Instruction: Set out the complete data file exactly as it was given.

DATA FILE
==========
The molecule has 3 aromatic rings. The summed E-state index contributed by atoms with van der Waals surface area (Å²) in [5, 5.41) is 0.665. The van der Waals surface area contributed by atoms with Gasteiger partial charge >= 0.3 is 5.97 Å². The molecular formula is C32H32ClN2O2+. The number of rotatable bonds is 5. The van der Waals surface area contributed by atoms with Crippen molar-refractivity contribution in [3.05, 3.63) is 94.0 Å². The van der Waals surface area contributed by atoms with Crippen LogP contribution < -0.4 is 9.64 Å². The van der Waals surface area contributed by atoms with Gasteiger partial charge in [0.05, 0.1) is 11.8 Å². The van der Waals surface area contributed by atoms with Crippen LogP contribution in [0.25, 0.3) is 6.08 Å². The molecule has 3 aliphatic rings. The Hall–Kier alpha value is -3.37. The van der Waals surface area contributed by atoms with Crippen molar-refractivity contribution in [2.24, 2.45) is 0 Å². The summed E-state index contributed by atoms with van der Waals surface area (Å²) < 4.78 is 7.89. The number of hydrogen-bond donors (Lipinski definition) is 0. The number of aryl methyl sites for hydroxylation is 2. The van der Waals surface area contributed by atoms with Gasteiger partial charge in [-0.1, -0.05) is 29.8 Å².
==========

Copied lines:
The molecule has 3 aromatic rings. The summed E-state index contributed by atoms with van der Waals surface area (Å²) in [5, 5.41) is 0.665. The van der Waals surface area contributed by atoms with Gasteiger partial charge >= 0.3 is 5.97 Å². The molecular formula is C32H32ClN2O2+. The number of rotatable bonds is 5. The van der Waals surface area contributed by atoms with Crippen molar-refractivity contribution in [3.05, 3.63) is 94.0 Å². The van der Waals surface area contributed by atoms with Crippen LogP contribution < -0.4 is 9.64 Å². The van der Waals surface area contributed by atoms with Gasteiger partial charge in [0.05, 0.1) is 11.8 Å². The van der Waals surface area contributed by atoms with Crippen LogP contribution in [0.25, 0.3) is 6.08 Å². The molecule has 3 aliphatic rings. The Hall–Kier alpha value is -3.37. The van der Waals surface area contributed by atoms with Crippen molar-refractivity contribution in [2.24, 2.45) is 0 Å². The summed E-state index contributed by atoms with van der Waals surface area (Å²) < 4.78 is 7.89. The number of hydrogen-bond donors (Lipinski definition) is 0. The number of aryl methyl sites for hydroxylation is 2. The van der Waals surface area contributed by atoms with Gasteiger partial charge in [-0.1, -0.05) is 29.8 Å².